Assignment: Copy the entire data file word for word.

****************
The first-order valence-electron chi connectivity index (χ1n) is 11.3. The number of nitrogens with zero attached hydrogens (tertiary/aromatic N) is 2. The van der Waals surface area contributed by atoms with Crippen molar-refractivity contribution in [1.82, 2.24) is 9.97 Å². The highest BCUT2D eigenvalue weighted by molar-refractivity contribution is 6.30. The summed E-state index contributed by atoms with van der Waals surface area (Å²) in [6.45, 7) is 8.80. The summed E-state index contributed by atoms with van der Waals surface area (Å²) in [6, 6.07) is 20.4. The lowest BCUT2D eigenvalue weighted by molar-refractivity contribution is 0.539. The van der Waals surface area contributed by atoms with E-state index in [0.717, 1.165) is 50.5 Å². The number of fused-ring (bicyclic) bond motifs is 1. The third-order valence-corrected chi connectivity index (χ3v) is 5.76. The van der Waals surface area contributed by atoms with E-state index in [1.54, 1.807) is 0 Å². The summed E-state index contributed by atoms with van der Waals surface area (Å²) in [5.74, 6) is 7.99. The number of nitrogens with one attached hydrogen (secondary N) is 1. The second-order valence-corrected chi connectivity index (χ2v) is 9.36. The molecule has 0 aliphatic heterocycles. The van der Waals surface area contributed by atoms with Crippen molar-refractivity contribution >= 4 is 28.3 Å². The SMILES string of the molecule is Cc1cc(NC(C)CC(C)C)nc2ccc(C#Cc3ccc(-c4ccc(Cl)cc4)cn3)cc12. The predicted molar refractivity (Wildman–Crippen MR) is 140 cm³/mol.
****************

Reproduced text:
The first-order valence-electron chi connectivity index (χ1n) is 11.3. The number of nitrogens with zero attached hydrogens (tertiary/aromatic N) is 2. The van der Waals surface area contributed by atoms with Crippen molar-refractivity contribution in [1.82, 2.24) is 9.97 Å². The highest BCUT2D eigenvalue weighted by molar-refractivity contribution is 6.30. The summed E-state index contributed by atoms with van der Waals surface area (Å²) in [6.45, 7) is 8.80. The summed E-state index contributed by atoms with van der Waals surface area (Å²) in [6, 6.07) is 20.4. The lowest BCUT2D eigenvalue weighted by molar-refractivity contribution is 0.539. The van der Waals surface area contributed by atoms with E-state index in [0.717, 1.165) is 50.5 Å². The number of fused-ring (bicyclic) bond motifs is 1. The third-order valence-corrected chi connectivity index (χ3v) is 5.76. The van der Waals surface area contributed by atoms with E-state index in [1.54, 1.807) is 0 Å². The summed E-state index contributed by atoms with van der Waals surface area (Å²) in [5.74, 6) is 7.99. The number of nitrogens with one attached hydrogen (secondary N) is 1. The second-order valence-corrected chi connectivity index (χ2v) is 9.36. The molecule has 0 aliphatic heterocycles. The van der Waals surface area contributed by atoms with Crippen molar-refractivity contribution >= 4 is 28.3 Å². The SMILES string of the molecule is Cc1cc(NC(C)CC(C)C)nc2ccc(C#Cc3ccc(-c4ccc(Cl)cc4)cn3)cc12. The predicted molar refractivity (Wildman–Crippen MR) is 140 cm³/mol.